It was an extremely exciting week for our Nairobi office last week, as we completed our baseline survey and began registering mums to take part in our baby box programme!
The baseline survey has been an enomous undertaking for the team, they have interviewed hundreds of women about their experience of prengancy, birth and postnatal care. The data from this survey will be compared to one taken at the close of the programme, so we can see what difference it makes to these families.
Doreen, our programme support assistant, has been sending me the stories of some of the women she's met, who are happy for Child.org to share them with you. During her research, she met Evelyn, Mercy and baby Brighton.
Evelyn, Mercy and Brighton
Evelyn's last pregnancy, six years ago, ended in tragedy. At eight months pregnant she had an accident at home and started bleeding. She was taken to hospital, where she says nurses were slow to respond but eventually said she was OK and left her to be looked after by medical students. However, when Evelyn came to give birth the doctors found she had lost too much blood, and water from her womb. Evelyn says that she had lost so much blood that the doctors could not locate her veins. She fell asleep in the hospital and later woke to be told that her baby had died.
Later Evelyn had to return to hospital to treat blood clotting in her legs, she has wounds in her legs that are still not completely healed. This has forced her to quit her job, which has hit her family hard.
Seven months ago, Evelyn's teenage daughter Mercy gave birth to baby Brighton, making Evelyn a grandmother. Mercy found the pregnancy difficult and motherhood stressful, with no support from the baby's father. Money is extremely tight for this young family - but Evelyn knew how important it was to support Mercy fiercely and asked her to move back in with her for a while after Brighton was born. We asked Evelyn what advice she would pass on, as a mum and grandmother. She said "If you have a problem during pregnancy, see a doctor every time. When doctors were on strike, I had to see a Traditional Birth Attendant as I could not afford a private doctor. If you have a teenage daughter who is pregnant, stand by her, or else she will lose hope."
Mercy told us that she would love to see more support given to teenage mums like herself. She added, "I would like my child to get educated and to get a good job."
What's happening now?
Now the baseline research and training is complete, we have started registering pregnant women to receive baby boxes! The team will hand out 500 boxes in Nairobi. Mums are registered when they attend the Health Centre for an antenatal check-up, and given a voucher and a baby hat.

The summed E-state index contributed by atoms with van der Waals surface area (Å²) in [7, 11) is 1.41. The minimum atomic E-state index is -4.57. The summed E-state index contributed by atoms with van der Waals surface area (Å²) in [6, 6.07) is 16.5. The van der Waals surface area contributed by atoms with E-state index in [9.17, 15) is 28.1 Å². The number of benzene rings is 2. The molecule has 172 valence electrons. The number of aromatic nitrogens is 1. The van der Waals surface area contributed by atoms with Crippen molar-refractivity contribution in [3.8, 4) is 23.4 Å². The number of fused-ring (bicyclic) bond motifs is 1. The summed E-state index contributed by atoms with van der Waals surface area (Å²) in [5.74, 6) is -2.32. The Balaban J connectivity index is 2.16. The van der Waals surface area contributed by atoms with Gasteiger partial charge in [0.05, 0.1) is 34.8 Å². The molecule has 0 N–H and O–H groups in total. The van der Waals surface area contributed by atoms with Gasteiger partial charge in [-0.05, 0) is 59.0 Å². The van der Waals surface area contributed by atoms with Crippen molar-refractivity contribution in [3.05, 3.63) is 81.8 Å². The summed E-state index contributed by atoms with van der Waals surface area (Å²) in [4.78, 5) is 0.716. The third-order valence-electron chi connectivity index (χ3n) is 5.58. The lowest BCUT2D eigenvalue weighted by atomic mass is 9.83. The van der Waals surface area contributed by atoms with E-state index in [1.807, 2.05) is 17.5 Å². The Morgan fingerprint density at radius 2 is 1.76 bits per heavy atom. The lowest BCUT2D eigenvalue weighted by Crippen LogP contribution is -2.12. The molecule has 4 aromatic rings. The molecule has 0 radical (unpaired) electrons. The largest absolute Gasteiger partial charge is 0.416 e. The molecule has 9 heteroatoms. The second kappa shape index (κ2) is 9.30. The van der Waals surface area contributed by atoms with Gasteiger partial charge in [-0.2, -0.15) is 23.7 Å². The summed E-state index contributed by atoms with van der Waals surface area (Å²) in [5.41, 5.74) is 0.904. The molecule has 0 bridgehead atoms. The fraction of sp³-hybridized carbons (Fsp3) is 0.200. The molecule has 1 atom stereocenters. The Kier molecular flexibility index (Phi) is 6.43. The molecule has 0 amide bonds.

When the mum returns to the health centre after the baby is born, they will be able to collect their baby box. This is how we investigate whether the box works as an incentive for more women to attend their postnatal appointments, in an area where attendance of postnatal care is very low.
Of course, we'll also be following up with a survey of these mums a few months later, to discover if the box and accompanying advice is proving useful for the new family.
Below are some photographs from Cherio, our Programming Officer in Kenya, of the vouchers and baby hats being handed out last week. I love how the team have packaged the hats and voucher with ribbon - to make them feel like valuable gifts for the mums who receive them! In our Child.org team meeting yesterday morning, Cherio told us that 66 of 500 mums had already been registered - a really promising sign that women are keen to take part and believe the box will be useful for them.
I think it's important to understand that all this research around the programme is expensive. Each in-depth interview with a mum takes an hour of staff time. Child.org could choose to do less research, collect less data and give boxes to more mums, or fill each box with more gifts.
The reason we don't do that is because we believe that discovering the impact of our Baby Box programme has the potential for a wider impact beyond a few hundred families. We want to arm ourselves, and others with the information we need to make informed descisions and make our work more effective in the long term. Thanks to you, we're discovering what works - and we are enormously grateful to all our donors who have the foresight to support this approach.
If you agree, please do consider donating regularly to help us do more great work like this. Our team know the names of every Core supporter and are so grateful to have you behind us.